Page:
Mastocytoma Drug Gets Conditional OK
Posted: January 21, 2011, 2:45 p.m., EDT
By Marissa Heflin
Veterinarians treating dogs suffering from mast cell tumors now have a new drug in their arsenal: Kinavet-CA1 (masitinib).
The U.S. Food and Drug Administration granted conditional approval to AB Science USA’s product in mid-December. The company began shipping orders in January.
“[Kinavet-CA1] gives clinicians a new treatment option which we believe is going to help address a very serious disease,” said Albert Ahn, DVM, president of AB Science USA.
Mast cell tumor, also known as mastocytoma, is the most common cutaneous malignant neoplasm in dogs, accounting for 16 to 21 percent of all skin tumors, Dr. Ahn said.
Specifically, the approved indication is “for the treatment of recurrent or nonresectable Grade II and III cutaneous mast cell tumors in dogs that have not previously received radiotherapy and/or chemotherapy except corticosteroids,” the company reported.
The product is administered orally once a day.
Masitinib has been available through AB Science S.A. in Europe for the treatment of canine mast cell tumors since 2009 under the brand name Masivet. The drug has proven very successful, Ahn said.
“Our European colleagues continue to be amazed at the strong interest and the excellent results with the use of Masivet,” he said, adding that Masivet is identical the U.S. version.
Ahn said he is confident that AB Science can establish masitinib as the reference treatment for canine mast cell tumors in the United States.
Kinavet-CA1 joins Pfizer Animal Health’s Palladia (toceranib phosphate), the first FDA-approved drug specifically for the treatment of cancer in dogs. Palladia, approved in 2009, also belongs to the tyrosine kinase inhibitor class of compounds.
While both drugs are targeted therapies, the mechanisms of action are different, Ahn noted.
AB Science describes Kinavet-CA1 as a tyrosine kinase inhibitor that targets mast cells, important cells for immunity, as well as a limited number of kinases that play key roles in various cancers.
“This drug is a targeted therapy,” Ahn said. “What this means is that it is specifically targeting receptors on the mast cell tumor in an effort to combat this disease.”
Older generation products or chemotherapeutic agents not only can damage the tumor, they may injure healthy tissue because they are nonspecific, he said. Tyrosine kinase inhibitors, on the other hand, are intended to be very specific in the mode of action.
The move to bring Kinavet-CA1 to market began around 2004 and 2005, according to Ahn.
“A long process, but it certainly reflects the commitment and dedication the AB Science team has had for bringing this type of innovation to animal health,” he said.
Now with the FDA’s conditional approval, veterinarians have a powerful new tool for treating canine mast cell tumors, Ahn said.
More Research Ahead
Conditional approval, as defined by the FDA, means the sponsor can make the drug available before collecting all necessary effectiveness data, but after proving that the drug is safe in accordance with the full FDA approval standard and that a reasonable expectation of effectiveness exists.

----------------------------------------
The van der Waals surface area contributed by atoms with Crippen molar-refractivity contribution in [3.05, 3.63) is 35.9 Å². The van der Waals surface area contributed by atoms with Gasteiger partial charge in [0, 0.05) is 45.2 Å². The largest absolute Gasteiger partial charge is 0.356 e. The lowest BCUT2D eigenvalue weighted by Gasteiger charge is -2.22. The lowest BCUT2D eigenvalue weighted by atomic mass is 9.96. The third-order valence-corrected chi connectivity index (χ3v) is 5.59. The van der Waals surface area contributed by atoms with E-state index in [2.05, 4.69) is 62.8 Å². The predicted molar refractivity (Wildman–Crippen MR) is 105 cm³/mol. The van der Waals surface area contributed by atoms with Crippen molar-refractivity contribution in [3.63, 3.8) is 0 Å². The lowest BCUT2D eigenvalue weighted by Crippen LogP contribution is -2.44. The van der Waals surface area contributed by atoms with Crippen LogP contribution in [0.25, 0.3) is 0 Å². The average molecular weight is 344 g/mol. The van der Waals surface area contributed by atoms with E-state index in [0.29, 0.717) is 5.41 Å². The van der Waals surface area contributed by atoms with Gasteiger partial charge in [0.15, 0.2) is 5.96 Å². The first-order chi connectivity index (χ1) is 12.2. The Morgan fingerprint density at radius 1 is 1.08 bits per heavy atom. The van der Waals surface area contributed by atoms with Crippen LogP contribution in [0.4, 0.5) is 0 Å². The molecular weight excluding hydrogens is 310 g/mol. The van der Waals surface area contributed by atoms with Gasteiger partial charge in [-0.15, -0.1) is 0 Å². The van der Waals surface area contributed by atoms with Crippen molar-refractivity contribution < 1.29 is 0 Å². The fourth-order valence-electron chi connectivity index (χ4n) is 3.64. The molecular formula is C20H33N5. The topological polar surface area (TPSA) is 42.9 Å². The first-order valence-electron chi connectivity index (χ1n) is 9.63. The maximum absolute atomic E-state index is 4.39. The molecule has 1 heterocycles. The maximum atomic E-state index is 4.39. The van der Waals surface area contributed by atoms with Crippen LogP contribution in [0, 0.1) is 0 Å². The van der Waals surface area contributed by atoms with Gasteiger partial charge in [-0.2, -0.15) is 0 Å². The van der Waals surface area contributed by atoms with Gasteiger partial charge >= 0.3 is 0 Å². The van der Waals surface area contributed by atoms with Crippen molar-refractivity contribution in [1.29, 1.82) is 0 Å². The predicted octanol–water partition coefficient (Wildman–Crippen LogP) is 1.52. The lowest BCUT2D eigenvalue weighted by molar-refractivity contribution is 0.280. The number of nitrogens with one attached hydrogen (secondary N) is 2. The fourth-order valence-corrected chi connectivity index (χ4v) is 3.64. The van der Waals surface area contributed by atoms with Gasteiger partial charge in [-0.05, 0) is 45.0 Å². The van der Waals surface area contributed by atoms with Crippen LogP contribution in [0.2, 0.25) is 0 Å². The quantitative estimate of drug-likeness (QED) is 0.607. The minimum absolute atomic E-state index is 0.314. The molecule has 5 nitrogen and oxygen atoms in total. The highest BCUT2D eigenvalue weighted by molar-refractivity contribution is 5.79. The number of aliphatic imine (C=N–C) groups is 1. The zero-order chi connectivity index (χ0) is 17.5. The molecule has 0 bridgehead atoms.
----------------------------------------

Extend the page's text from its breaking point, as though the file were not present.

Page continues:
During the five-year period of conditional approval, AB Science will continue to gather data to further support the safety and efficacy of masitinib in designated indication.
Kinavet-CA1 is available to all U.S. veterinarians. The registration issued by the FDA does not restrict the sale of the drug, Ahn said when asked whether the drug would be limited to veterinary oncologists.
Masitinib may be made available soon to doctors in human medicine.
“Masitinib is being developed in human medicine for a number of different cancers and also inflammatory diseases,” Ahn said. “We have a number of stage two and stage three clinical trials that are under way.”
Ahn noted that this is one example where a drug was first introduced in veterinary medicine. In most cases, drugs start in the human field and then enter the veterinary sector, he said.
“[This demonstrates AB Science’s] philosophy of recognizing that cancer is a comparative disease phenomenon,” Ahn said. “Here is a specific example where we are able to utilize a technological breakthrough in veterinary medicine to also help human patients.”
Ahn said the company hopes to see the human regulatory process moving along within the next couple of years.
As for the future in general?
“We are looking forward to initially making the drug available for pets that are suffering from mast cell tumors,” he said. “We are also committed to performing more clinical studies because we have reason to believe that there may be other cancer and other inflammatory diseases that may benefit from this particular drug.”
In essence, AB Science wants to identify the full therapeutic range and potential for masitinib, he said. The company’s research and development labs are developing additional targeted therapies for other diseases.
This is an exciting time in veterinary medicine, Ahn said.
“As a veterinarian, I am truly proud of the commitment and hard work that the AB Science team has invested into bringing Kinavet-CA1 to the marketplace,” he said. “I’ll be working closely with the oncology community to continue to explore ways to expand the clinical utilities of Kinavet-CA1.” <Home>
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Mastocytoma Drug Gets Conditional OK
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